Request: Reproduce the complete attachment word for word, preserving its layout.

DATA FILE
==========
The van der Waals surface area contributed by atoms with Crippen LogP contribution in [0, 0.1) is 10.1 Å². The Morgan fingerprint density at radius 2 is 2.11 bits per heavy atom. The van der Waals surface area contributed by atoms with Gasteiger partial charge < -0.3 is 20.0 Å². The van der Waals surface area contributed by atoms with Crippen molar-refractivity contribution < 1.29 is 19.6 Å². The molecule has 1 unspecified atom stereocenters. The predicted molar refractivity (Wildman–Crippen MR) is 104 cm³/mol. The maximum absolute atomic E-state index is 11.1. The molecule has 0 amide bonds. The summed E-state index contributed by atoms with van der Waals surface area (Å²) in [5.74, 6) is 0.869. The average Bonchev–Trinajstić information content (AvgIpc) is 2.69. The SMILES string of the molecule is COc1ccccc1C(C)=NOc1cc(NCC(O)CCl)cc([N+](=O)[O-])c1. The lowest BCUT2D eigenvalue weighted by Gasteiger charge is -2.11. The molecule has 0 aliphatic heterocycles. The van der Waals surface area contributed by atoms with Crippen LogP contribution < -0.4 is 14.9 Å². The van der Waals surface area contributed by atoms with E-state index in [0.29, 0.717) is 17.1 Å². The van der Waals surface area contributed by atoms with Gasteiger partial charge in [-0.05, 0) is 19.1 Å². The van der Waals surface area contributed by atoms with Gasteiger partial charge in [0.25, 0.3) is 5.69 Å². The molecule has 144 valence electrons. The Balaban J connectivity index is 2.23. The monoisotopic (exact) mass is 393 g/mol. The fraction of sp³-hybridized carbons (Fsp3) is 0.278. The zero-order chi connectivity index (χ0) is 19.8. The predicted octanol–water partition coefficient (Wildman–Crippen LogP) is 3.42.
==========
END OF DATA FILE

The van der Waals surface area contributed by atoms with Crippen LogP contribution in [0, 0.1) is 10.1 Å². The Morgan fingerprint density at radius 2 is 2.11 bits per heavy atom. The van der Waals surface area contributed by atoms with Gasteiger partial charge < -0.3 is 20.0 Å². The van der Waals surface area contributed by atoms with Crippen molar-refractivity contribution < 1.29 is 19.6 Å². The molecule has 1 unspecified atom stereocenters. The predicted molar refractivity (Wildman–Crippen MR) is 104 cm³/mol. The maximum absolute atomic E-state index is 11.1. The molecule has 0 amide bonds. The summed E-state index contributed by atoms with van der Waals surface area (Å²) in [5.74, 6) is 0.869. The average Bonchev–Trinajstić information content (AvgIpc) is 2.69. The SMILES string of the molecule is COc1ccccc1C(C)=NOc1cc(NCC(O)CCl)cc([N+](=O)[O-])c1. The lowest BCUT2D eigenvalue weighted by Gasteiger charge is -2.11. The molecule has 0 aliphatic heterocycles. The van der Waals surface area contributed by atoms with Crippen LogP contribution < -0.4 is 14.9 Å². The van der Waals surface area contributed by atoms with E-state index in [0.29, 0.717) is 17.1 Å². The van der Waals surface area contributed by atoms with Gasteiger partial charge in [-0.05, 0) is 19.1 Å². The van der Waals surface area contributed by atoms with Gasteiger partial charge in [0.25, 0.3) is 5.69 Å². The molecule has 144 valence electrons. The Balaban J connectivity index is 2.23. The monoisotopic (exact) mass is 393 g/mol. The fraction of sp³-hybridized carbons (Fsp3) is 0.278. The zero-order chi connectivity index (χ0) is 19.8. The predicted octanol–water partition coefficient (Wildman–Crippen LogP) is 3.42.